In Europe, Lyme borreliosis (LB) and tick-borne encephalitis (TBE) are the two vector-borne diseases with the largest impact on human health. Based on data on the density of host-seeking Ixodes ricinus ticks and pathogen prevalence and using a variety of environmental data, we have created an acarological risk model for a region where both diseases are endemic (Czech Republic-South Bohemia and Germany-Lower Bavaria, Upper Palatinate). The data on tick density were acquired by flagging 50 sampling sites three times in a single season. Prevalence of the causative agents of LB and TBE was determined. Data on environmental variables (e.g., altitude, vegetation cover, NDVI, land surface temperature) were obtained from various sources and processed using geographical information systems. Generalized linear models were used to estimate tick density, probability of tick infection, and density of infected ticks for the whole area. A significantly higher incidence of human TBE cases was recorded in South Bohemia compared to Bavarian regions, which correlated with a lower tick density in Bavaria. However, the differences in pathogen prevalence rates were not significant. The model outputs were made available to the public in the form of risk maps, indicating the distribution of tick-borne disease risk in space.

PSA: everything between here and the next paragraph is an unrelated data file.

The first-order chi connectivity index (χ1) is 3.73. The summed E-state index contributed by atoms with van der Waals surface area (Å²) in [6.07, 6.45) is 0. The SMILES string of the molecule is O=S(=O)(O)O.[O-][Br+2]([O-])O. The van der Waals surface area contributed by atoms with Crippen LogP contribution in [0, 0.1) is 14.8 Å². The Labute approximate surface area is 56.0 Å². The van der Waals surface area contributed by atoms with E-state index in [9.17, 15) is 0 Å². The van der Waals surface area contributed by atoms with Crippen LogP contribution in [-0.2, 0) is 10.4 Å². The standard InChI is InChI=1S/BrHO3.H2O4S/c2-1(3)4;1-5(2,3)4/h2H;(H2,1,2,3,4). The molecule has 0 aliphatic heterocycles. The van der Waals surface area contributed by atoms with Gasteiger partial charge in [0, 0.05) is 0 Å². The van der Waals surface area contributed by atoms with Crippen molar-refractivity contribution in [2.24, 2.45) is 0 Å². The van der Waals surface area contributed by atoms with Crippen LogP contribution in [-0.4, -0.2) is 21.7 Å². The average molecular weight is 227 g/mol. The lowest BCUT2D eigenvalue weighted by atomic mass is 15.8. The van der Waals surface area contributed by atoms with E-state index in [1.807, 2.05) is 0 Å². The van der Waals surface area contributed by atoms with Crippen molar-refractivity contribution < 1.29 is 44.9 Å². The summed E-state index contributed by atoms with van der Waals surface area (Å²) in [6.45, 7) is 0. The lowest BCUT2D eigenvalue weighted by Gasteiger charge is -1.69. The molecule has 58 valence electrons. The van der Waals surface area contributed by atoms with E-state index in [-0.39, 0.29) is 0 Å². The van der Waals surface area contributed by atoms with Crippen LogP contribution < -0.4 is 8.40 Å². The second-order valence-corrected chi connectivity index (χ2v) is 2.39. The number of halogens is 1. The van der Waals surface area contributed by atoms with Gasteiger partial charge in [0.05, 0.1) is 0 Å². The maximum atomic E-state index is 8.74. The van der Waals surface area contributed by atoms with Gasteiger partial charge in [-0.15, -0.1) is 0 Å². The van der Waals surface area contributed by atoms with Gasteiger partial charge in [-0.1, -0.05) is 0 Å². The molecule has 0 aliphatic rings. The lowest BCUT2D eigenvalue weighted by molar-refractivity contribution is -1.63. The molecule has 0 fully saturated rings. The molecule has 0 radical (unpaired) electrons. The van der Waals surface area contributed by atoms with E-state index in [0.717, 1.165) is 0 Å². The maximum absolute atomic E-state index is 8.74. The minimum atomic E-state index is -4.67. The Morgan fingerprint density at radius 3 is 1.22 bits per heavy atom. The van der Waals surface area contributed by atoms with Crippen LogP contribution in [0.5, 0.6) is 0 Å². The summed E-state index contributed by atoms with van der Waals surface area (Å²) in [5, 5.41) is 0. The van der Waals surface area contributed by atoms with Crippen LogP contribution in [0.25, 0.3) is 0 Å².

Keywords: Ixodes ricinus; Lyme borreliosis; geographical information systems; risk modeling; tick; tick-borne encephalitis.